Traditional crafts such as that of the blacksmith appeared to be in trouble as cheaply produced items became available and modern fabrication techniques were introduced. However, Blacksmiths and other older crafts appear to be undergoing somewhat of a renaissance at the moment, something Michael has recognised.
'I think gradually people have rediscovered the integrity in some of the older crafts. There are definitely more blacksmiths coming into the arena. More and more people are mixing contemporary design with the old crafts. The creative aspect of blacksmithing also appeals to people. There is always a market out there for high-quality crafts.'
As artists, Michael and Gunvor deal with everyday matters from birth to death, family, love, loss and celebration. Their deep understanding of traditional skill plus experiences from their diverse backgrounds come together in their sculptural pieces that are created using forged iron, steel, bronze, stone and bog oak.
The sell their creations direct from their forge at Russborough House and, as a design-based business, their stock is always changing. Customers can also commission something unique or from Calnan and Anhoj's portfolio of work. They will also email on designs based on the client's ideas followed by an estimate of costings.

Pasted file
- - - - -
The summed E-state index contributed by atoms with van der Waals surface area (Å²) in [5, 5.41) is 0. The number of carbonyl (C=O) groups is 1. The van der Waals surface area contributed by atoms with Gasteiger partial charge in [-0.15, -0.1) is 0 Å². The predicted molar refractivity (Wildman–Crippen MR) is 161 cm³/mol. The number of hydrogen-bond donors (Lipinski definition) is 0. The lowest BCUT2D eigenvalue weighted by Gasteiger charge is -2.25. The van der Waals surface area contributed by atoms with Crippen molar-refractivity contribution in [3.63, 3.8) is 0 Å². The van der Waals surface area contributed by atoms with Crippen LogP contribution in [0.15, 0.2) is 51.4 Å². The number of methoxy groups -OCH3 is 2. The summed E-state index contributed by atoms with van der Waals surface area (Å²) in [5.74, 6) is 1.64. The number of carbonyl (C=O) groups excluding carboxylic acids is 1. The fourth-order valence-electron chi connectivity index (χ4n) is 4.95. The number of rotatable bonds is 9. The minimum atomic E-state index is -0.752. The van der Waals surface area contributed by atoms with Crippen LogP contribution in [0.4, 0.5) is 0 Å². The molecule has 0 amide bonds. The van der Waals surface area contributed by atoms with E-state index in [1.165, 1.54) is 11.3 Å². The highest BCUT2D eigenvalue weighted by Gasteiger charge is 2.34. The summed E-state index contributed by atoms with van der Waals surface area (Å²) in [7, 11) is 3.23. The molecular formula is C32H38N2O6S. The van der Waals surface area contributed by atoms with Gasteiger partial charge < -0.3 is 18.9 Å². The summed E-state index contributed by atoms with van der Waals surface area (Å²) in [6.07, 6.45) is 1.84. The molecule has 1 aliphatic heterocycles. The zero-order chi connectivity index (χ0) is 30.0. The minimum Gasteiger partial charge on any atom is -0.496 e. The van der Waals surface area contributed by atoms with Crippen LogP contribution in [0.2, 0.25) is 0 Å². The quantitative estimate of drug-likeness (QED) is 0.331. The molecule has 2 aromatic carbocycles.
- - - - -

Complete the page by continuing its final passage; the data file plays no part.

Michael explained: 'I like work that can communicate something fundamental to us, that we can realise a connection with in some unexplainable way. My work starts with sketches that become three dimensional using hearth and anvil and at some point I realise a maquette or model. Our craft is that of the blacksmith – hearth, hammer and anvil blends with 1950s industrial equipment and contemporary design. The possibilities are infinite when this ancient trade is combined with our own artistic concepts. Our main focus would be sculpture work, both internal and external.'
The couple are also helping to keep their ancient craft alive by facilitating short courses, with Gunvor as the tutor. Most courses are suitable for beginners and there is a broad programme of projects to choose from. They have attracted participants from all walks of life. Some sign up because they want to experience something different or want to acquire the knowledge and skill sets to set up a forge at home. Artists and craftspeople have also take part, along with parents who want to give their children the hands-on experience of a traditional skill.
The courses have proved a huge success, once again highlighting the increasing popularity of blacksmithing and other traditional crafts.
'It is extraordinary the variety of individuals we get doing the courses. At this stage we are only short of a priest!' said Michael.
They are also exhibited at the Russborough Garden Sculpture Exhibition in conjunction with Gormleys Fine Art, which finished up last Sunday. The exhibition showcased the works of leading Irish and international sculptors with over 180 art works featured.